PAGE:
In 1995, Vuk’s Foundation and The Center for Artistic and Scientific Research at the University of Arts in Belgrade saw this as an opportunity to create well drawn official sets of digital typefaces, and Stojadinović was selected to design “Serbian Times,” an edit of Times New Roman that included a full set of Serbian characters in both alphabets. She was not compensated for her work until a few years later when a state textbook publisher purchased it for a smaller amount than agreed upon initially. The project was a wake up call for Stojadinović, who in hindsight, felt remorseful after completing the typeface. “It’s not all right to convert another author’s property,” she said, “We have to make our own regional fonts.”

Emboldened by the shifting political climate, Stojadinović created her own typefaces, and later the website Tipometar where she publishes typefaces and articles about typographic history and theory. During the 1999 bombings, she developed the expressive scripts Aspera, Rastko, and Hedera, which she later published with ITC in the early 2000s. On Tipometar, she began a project called “Ćirilica Na Poklon,” or “Cyrillic as a gift.” Funded by grants, this project distributes high quality typefaces designed by herself, her colleagues, and her students. The first typeface from this project was called “Resavska,” named after the street she lived on during the war. Interestingly, the street was named after the Resava School which was a 15th century scriptorium, part of the Manasija Monastery.

In Serbia, the usage of the Cyrillic alphabet continues to be debated. In 2018, the Ministry of Culture and Information proposed legal amendments to counter the alphabet’s decline. These changes would encourage all communication to be in Cyrllic and for publishing to be more regulated.

Serbia is unique in that it has two official scripts, and the ability to use either is part of the nation’s contemporary cultural identity. “I never wanted to persuade people to only use Cyrillic.” Stojadinović said, “I felt it was my professional duty to provide fonts that everyone could use if they want.” All of her typefaces include both character sets, and she designs them in a Cyrillic-first way. Feminism was also a motivator, she notes. “Many designers are men, and I wanted to prove that women can design type, as well.”

Technological challenges slowed the development of the Cyrillic online, and while CSS helped with this, the war slowed widespread internet usage compared to Western countries. Today, the functionality is there, but the alphabet is not used as often. The Serbian National Internet Domain Registry, RNIDS, is a non-profit organization that helps improve functionality for the internet in Serbia. They manage the country’s two domains: .rs and .СРБ, which is the second Cyrillic domain name in the world.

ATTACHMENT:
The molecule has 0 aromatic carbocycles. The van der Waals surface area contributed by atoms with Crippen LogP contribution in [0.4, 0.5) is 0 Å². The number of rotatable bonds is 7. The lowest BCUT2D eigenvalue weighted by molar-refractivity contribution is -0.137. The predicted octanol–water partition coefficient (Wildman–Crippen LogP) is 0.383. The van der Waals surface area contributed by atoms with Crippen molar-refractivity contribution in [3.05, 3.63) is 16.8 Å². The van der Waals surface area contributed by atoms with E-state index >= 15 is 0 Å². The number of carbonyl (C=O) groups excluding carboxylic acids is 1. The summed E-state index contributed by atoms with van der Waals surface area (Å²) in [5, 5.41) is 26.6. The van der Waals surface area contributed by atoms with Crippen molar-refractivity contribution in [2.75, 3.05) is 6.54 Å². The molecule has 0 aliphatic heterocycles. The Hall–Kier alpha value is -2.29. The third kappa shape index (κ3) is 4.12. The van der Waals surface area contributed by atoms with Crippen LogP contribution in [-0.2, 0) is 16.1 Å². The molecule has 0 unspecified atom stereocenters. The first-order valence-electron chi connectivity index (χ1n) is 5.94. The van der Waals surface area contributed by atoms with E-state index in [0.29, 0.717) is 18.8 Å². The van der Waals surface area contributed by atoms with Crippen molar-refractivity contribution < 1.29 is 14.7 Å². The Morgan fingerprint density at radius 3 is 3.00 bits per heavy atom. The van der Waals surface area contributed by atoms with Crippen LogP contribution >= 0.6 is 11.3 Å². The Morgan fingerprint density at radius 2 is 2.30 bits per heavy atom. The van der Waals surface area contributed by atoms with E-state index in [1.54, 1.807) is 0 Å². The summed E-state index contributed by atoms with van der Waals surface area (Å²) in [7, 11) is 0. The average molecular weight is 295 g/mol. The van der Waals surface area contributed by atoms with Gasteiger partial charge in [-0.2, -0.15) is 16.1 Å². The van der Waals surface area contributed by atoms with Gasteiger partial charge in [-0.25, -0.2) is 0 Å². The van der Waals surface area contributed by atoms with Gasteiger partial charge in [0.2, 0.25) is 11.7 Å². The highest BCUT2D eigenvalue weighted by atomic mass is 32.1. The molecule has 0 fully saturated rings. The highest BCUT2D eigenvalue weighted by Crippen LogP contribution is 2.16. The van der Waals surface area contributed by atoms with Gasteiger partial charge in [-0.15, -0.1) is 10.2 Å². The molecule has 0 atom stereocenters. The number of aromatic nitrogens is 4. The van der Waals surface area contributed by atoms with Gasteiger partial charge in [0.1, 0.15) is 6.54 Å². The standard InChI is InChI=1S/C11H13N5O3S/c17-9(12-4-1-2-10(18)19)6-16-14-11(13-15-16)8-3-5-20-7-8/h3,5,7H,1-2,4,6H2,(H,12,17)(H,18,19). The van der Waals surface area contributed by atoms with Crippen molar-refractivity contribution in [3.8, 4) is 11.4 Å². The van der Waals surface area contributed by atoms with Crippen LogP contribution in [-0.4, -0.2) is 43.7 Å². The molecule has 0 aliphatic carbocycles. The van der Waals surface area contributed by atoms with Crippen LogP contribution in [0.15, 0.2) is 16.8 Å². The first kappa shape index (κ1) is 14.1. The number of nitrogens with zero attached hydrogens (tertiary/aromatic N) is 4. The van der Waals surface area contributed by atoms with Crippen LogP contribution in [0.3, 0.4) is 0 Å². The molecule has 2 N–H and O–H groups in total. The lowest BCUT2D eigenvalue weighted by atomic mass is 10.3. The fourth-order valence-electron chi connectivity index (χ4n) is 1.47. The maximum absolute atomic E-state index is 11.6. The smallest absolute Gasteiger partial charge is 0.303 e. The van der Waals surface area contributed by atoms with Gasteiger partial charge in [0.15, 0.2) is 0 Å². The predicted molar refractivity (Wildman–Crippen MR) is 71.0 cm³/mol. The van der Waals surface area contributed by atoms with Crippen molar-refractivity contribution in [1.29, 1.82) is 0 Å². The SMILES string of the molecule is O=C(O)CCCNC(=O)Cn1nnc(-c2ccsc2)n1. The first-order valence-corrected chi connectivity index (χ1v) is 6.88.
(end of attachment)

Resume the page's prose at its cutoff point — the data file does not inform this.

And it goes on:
Dijana Milutinović, a senior marketing and communications associate at RNIDS, feels that because we have the technology to do so now, the internet provides an opportunity for languages to be presented and preserved. Milutinović sees global language support as an apolitical concern, “Letters can’t hurt someone. Words can.” she said in Serbian.

In addition to managing Serbia’s domains, RNIDS commissioned Stojadinović and Ana Prodanović, a type designer, to create two custom web typefaces. “We want to give people the hands and tools they need to use their language,” Milutinović said. The organization distributes the typefaces, hosts discussions about the Cyrillic alphabet online, and provides the fonts as a free download.

Stojadinović created the slab-serif Areal, released in 2020, and Prodanović published Orto, a sans-serif humanist in 2021. Both typefaces are contemporary depictions of the Cyrillic alphabet, include a full Serbian character set in both alphabets, and are optimized for online usage on browsers and mobile devices alike.

Prodanović, who studied under Stojadinović and is now a professor at the Faculty of Applied Art at the University of Arts in Belgrade, believes that Cyrillic is not used enough today. On a recent walk through Belgrade, she observed English signs that read “CrossFit Training Center,”  “Foody!,” “Coffee Room,” and “Funk & Soul Pub.” She feels that the use of Latin letters and English online are responsible, as well as the increased interest in foreign culture.

“One of the good things about making fonts is that we contribute to the popularization of Cyrillic,” Prodanović said. After Stojadinović retired, Prodanović wanted to continue her goals of educating students about the history of the national alphabet and to contribute to its future. At the university, she encourages her students to include Cyrillic characters in their typefaces and to publish them in Serbia and beyond. “If we give people an opportunity to see and use contemporary Cyrillic styles they might choose to use them.”